Making Plans (Part 2)
A video urodynamic study is a test that shows what happens to the bladder when filling and emptying. I had waited along time for this procedure so was keen that all should go well but also anxious about the outcomes.
Before the appointment I needed to complete a three day bladder diary, detailing input and output so the specialists could see how much I was drinking and urinating. I was also to attend the appointment infection free, another course of Trimethoprim sorted that out but I was already starting to get a little round up. Another pre-requisite was that my bladder be full at the start of the procedure.
Video Urodynamic Study
The day came and as I sat in the waiting room my discomfort and anxiety rose to ridiculous levels. Once greeted by a nurse, directed into a cubicle and changed into a gown and pair of paper pants I began to see the lighter side of life.
“Patrick Boothman” I was called and ushered into a small room filled with some sort of gigantic, chunky looking x-ray machine, 2 nurses, my consultant and an x-ray operator. After pleasantries were exchanged the stages of the process were explained before we started. Step one was to empty my, near rupturing, bladder into a “flow-meter”. The “Flow-meter” looked suspiciously like a digital kitchen scale with a large white funnel balanced upon it. This snazzy bit of kit measured the volume and force with which I passed urine into it. I did so and everything seemed acceptable considering my situation. The next stage in the process would involved my body being laid on the large, flat, grey surface of the x-ray table. I was to have two fine tubes (supposedly containing some sort of pressure sensor inserted into my bladder (via the front) and rectum (via the back passage). The tubes allowed both cavities to be filled with a harmless fluid at a controlled rate and monitored pressure inside and outside the bladder whilst urinating. Even upon visual examination of my abdomen it was clear that my bladder had not emptied properly. My bladder has an adjoining diverticulum. Whilst the bladder is surrounded by muscles that can squeeze urine out, the diverticulum is not. The volume of x-ray visible liquid needed to fill the bladder and adjoining diverticulum would be considerable.
With the tubes inserted I stared up at the ceiling as my bladder was filled up with radioactive fluid that the x-ray operator tried to get a focus on. My responsibility was to let the nurses know what sensations my bladder nerves were conducting. Was my bladder filling up? Was my bladder half-full? Would I be looking for a toilet about now? Throughout the consultant had been observing the image of my bladder and diverticulum slowly filling up. Once full the computer image was adjusted so that I could clearly see the comparative size between bladder and diverticulum. Last year the unwanted cavity had measured the size of a 7 year old shoe. It now looked like it was the same size as my bladder! Had it expanded?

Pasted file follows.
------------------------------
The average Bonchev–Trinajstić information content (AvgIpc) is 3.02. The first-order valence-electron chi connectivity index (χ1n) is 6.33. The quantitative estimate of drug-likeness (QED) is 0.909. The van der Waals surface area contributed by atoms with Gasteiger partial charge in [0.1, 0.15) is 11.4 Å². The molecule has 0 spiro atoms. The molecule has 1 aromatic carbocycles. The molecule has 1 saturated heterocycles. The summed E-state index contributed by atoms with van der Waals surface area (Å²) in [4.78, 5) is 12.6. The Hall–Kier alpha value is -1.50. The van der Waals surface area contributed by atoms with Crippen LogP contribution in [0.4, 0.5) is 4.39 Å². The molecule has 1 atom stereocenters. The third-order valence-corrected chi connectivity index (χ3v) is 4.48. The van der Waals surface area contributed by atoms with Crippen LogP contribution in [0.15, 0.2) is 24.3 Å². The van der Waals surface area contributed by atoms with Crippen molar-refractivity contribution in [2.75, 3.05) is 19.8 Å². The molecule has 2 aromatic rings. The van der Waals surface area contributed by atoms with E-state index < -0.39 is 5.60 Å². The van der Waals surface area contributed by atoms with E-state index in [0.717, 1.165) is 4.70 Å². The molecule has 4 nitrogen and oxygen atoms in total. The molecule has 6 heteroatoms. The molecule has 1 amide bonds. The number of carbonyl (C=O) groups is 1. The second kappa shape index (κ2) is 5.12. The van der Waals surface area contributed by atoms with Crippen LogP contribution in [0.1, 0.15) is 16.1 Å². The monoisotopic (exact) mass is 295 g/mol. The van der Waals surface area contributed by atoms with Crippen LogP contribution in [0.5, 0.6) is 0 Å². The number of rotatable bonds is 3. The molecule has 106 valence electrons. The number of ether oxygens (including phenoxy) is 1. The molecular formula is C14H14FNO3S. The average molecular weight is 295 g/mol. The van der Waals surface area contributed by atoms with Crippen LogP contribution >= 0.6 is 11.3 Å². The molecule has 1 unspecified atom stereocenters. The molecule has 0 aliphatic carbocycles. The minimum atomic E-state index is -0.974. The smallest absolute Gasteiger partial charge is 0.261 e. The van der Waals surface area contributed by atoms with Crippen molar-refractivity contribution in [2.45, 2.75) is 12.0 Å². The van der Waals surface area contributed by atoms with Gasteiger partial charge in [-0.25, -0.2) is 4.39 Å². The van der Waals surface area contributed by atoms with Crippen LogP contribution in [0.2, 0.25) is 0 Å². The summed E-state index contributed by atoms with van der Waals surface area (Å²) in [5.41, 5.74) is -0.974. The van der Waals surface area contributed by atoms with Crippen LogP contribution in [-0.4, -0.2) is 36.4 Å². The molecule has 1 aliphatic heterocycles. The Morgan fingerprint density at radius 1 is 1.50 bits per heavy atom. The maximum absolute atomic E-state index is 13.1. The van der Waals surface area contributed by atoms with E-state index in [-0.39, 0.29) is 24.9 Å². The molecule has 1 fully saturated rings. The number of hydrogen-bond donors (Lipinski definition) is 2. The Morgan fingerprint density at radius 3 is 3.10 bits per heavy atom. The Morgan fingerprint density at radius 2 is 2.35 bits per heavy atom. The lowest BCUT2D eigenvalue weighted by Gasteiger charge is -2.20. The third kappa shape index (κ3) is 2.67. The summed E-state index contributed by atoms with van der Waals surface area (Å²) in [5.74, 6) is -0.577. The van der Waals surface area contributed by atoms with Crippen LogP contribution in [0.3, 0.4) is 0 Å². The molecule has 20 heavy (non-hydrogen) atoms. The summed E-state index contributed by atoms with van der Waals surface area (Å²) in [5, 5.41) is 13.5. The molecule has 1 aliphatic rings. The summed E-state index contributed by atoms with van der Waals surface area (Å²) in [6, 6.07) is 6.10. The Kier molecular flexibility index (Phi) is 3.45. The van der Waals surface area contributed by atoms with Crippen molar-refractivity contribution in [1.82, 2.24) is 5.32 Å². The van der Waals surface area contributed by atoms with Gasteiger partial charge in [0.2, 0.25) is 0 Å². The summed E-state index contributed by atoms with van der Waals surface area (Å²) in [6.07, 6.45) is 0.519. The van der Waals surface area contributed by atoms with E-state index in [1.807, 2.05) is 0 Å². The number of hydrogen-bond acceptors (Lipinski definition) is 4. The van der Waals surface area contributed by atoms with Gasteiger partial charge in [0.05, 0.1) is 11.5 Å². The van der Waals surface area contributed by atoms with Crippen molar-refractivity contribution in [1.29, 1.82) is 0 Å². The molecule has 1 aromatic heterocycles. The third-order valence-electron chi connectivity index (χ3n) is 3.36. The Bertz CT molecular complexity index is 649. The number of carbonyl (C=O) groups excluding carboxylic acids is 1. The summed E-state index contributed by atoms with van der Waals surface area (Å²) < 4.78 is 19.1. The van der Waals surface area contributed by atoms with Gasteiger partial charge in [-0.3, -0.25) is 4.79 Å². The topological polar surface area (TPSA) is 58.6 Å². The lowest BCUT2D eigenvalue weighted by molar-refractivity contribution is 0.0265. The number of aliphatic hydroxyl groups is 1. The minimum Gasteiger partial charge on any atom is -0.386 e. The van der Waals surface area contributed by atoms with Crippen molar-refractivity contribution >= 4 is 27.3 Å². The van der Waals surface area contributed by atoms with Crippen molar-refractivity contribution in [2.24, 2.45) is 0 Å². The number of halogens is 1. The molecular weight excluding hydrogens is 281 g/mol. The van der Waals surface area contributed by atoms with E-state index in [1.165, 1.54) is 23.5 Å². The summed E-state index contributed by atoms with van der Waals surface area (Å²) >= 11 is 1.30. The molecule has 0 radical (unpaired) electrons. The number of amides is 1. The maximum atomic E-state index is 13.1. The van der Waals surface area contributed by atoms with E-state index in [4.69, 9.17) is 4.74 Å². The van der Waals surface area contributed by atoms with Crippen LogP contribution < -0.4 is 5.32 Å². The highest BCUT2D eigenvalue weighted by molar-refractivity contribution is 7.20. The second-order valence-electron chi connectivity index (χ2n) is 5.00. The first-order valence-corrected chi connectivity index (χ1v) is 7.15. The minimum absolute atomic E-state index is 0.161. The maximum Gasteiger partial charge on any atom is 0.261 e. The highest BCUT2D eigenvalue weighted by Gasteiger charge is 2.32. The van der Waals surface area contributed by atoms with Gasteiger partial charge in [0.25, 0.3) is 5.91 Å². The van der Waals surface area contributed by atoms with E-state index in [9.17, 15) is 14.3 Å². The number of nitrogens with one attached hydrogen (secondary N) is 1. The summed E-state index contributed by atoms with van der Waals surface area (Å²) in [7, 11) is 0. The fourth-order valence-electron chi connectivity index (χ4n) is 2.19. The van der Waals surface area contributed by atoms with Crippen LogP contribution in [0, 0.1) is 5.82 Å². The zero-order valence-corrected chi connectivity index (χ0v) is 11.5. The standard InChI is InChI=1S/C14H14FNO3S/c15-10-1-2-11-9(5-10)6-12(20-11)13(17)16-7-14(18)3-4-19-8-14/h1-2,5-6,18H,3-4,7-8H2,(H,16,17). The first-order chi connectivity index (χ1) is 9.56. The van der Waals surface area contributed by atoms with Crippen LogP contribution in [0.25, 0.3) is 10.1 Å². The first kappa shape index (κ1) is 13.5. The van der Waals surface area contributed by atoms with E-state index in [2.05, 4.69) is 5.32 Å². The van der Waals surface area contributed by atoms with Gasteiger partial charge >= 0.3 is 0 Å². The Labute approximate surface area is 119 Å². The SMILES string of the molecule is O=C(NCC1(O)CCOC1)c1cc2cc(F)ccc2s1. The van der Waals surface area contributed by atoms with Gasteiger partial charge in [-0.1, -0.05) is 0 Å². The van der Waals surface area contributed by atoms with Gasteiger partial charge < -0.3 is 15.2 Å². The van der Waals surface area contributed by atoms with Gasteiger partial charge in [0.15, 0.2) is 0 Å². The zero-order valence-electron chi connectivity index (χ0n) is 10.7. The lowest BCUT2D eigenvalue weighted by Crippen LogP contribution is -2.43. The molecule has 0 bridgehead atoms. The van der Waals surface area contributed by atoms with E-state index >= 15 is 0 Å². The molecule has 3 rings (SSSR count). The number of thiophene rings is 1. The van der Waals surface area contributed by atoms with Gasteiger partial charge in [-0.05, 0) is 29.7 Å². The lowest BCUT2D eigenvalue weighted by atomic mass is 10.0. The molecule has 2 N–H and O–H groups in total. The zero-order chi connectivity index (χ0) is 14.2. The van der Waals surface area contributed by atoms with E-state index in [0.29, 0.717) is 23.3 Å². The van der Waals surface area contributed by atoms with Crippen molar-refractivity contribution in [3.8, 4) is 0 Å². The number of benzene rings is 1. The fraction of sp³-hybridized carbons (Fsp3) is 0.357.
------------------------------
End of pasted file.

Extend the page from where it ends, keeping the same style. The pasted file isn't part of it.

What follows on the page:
My questions would have to wait, first of all I had to “void” whilst the fluid dynamics were being observed. Which sounds easy but I was lying down on an x-ray table with tubes inside me. How on earth?
With the click of a button the behemoth of a table on which I lay started to whir and very slowly bring itself towards the vertical. With the camera positioned at 90 degrees to my bladder, with my bladder now at 90 degrees to the horizontal, staff would be able to observe what happens inside me when I urinate. Once again the kitchen scales appeared, this time they were not on the floor but held in the hands of the consultants assistant. Upon the given instruction I was to get as much urine a possible into the funnel whilst the consultant observed my inner workings. Ordinarily my aim is pretty good but with a tube inserted into your penis accuracy becomes more a concept to believe in rather than anything you are physically capable of. Urine went everywhere other than the intended target. On a positive note, at no time during the dribbling did urine travel back up my ureters towards my kidneys.
Whilst the nurses mopped up the mess and removed tubes the consultant and I discussed the next stage. The size of the diverticulum was so large that it would interfere with the results of any test. The first thing, note: not the only thing, but the first would be to remove the diverticulum. This would involve an abdominal incision similar to a cesarian section that would involve a short stay in hospital and a long recovery. Making rapid calculations in my head I realised there was no chance of fully healing before my Surf/Yoga trip to Morocco in November. I was just going to have to be patient and wait till the end of the year for my operation.
Plan 2 Achieved.
I felt massively received to have had somebody confirm that I was in a chronic condition and in need of medical attention. My only concern was enduring the time till the operation. With the summer holidays starting shortly I knew the kids would help me keep mind off things.
Plan 5; To get an operation.
More information about Videourodynamics; http://emedicine.medscape.com/article/1948113-overview
More information about Diverticulum: